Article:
Sukhbir Singh, Ph.D.
Dr. Singh received his bachelor's degree and master's degree in agronomy from Punjab Agricultural University (Ludhiana, India). He also received a master's degree in plant and environmental sciences from New Mexico State University. His doctorate in plant and environmental sciences is from New Mexico State University.
Prior to joining the Tech faculty, Dr. Singh worked as a graduate research assistant at New Mexico State University's Department of Plant and Environmental Sciences, and a research associate in the Indian Council of Agricultural Research (New Delhi) National Professor Project at Punjab Agricultural University.
Vegetables are an important part of a healthy diet for humans since they are rich in vitamins, minerals, dietary fiber and antioxidants. Sustainable vegetable production encounters many challenges especially in water scarce arid and semi-arid areas such as Southern High Plains. Therefore, the long-term goal of Dr. Singh's research program is to determine the parameters (varieties, agronomic practices, etc.) leading to a profitable vegetable production (conventional and organic). To achieve this goal, Dr. Singh's research focuses on several aspects of organic and conventional vegetable production in several production systems such as open field, greenhouse and high tunnel. His specific focus is on (1) sensor-based irrigation management, (2) nutrient management, (3) biotic and abiotic stresses physiology, (4) disease and pest control, (5) cropping systems, and (6) soil fertility management.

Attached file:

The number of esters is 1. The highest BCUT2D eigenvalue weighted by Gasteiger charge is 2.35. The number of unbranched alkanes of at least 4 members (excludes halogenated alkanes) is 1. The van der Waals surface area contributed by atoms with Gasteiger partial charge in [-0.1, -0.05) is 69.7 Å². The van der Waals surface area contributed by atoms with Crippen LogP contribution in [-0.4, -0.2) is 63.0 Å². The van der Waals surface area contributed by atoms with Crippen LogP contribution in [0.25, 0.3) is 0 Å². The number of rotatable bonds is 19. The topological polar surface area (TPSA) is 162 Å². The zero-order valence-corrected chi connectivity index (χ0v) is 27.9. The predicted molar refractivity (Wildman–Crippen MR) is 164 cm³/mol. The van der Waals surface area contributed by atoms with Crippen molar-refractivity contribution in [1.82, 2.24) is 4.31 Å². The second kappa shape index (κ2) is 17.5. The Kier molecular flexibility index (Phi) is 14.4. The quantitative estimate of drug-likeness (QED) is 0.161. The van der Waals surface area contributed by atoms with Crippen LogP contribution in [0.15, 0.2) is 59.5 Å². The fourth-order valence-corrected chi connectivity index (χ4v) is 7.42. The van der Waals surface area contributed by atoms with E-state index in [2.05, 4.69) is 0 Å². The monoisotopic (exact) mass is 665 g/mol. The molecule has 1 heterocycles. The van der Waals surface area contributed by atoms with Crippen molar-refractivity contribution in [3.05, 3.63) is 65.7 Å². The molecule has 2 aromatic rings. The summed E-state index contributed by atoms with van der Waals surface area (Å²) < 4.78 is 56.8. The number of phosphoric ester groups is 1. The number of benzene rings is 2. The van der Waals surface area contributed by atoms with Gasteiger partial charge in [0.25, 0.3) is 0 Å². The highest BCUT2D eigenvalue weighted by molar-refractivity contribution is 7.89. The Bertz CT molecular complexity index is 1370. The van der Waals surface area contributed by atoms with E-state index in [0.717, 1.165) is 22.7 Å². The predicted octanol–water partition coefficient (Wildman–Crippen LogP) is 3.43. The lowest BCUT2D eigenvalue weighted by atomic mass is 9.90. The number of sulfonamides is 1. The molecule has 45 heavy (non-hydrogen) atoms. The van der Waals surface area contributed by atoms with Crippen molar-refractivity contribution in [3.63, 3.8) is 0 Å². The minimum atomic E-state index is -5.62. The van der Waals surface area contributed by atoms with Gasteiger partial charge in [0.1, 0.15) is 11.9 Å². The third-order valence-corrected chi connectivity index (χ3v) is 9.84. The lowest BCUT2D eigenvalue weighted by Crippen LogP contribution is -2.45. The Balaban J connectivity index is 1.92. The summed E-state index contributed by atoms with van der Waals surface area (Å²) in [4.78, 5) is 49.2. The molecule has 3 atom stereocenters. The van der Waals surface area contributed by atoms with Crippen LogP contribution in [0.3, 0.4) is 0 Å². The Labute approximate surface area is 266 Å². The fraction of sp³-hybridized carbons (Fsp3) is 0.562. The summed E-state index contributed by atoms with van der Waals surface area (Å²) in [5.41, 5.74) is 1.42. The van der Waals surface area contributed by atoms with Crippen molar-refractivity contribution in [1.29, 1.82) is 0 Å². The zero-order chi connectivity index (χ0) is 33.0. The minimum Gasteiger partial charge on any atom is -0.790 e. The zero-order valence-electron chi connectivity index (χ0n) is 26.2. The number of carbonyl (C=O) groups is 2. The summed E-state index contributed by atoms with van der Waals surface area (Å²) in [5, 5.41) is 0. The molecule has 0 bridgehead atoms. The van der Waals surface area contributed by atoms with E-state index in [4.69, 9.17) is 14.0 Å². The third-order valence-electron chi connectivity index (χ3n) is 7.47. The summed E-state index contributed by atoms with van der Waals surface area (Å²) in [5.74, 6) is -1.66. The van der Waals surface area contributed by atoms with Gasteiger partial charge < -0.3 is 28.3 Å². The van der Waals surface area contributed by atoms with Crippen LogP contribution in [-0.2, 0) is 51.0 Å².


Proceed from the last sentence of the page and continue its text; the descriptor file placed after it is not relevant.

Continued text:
Dr. Singh also works on several non-traditional, alternative crops such as Industrial Hemp for West Texas. The aim of this research is to provide an alternative crop option that fits well in the declining water situation of the Southern High Plains and is beneficial to growers, stakeholders, and industrialists.
- PSS 1411 – Principles of Horticulture
- PSS 2316 – Introduction to Sustainable Agriculture
- PSS 4323 – Organic Crop Production Systems
- Singh Lab Page
- Curriculum vitae
- PSS News: Water-saving alternative forage crops for Texas livestock
- CSA News: Water-Saving Alternative Forage Crops for Texas Livestock
- CSA News: Sesame yields stable in drought conditions
- ASA News: Leaf Hairiness Important in Reducing Cotton Leaf Grade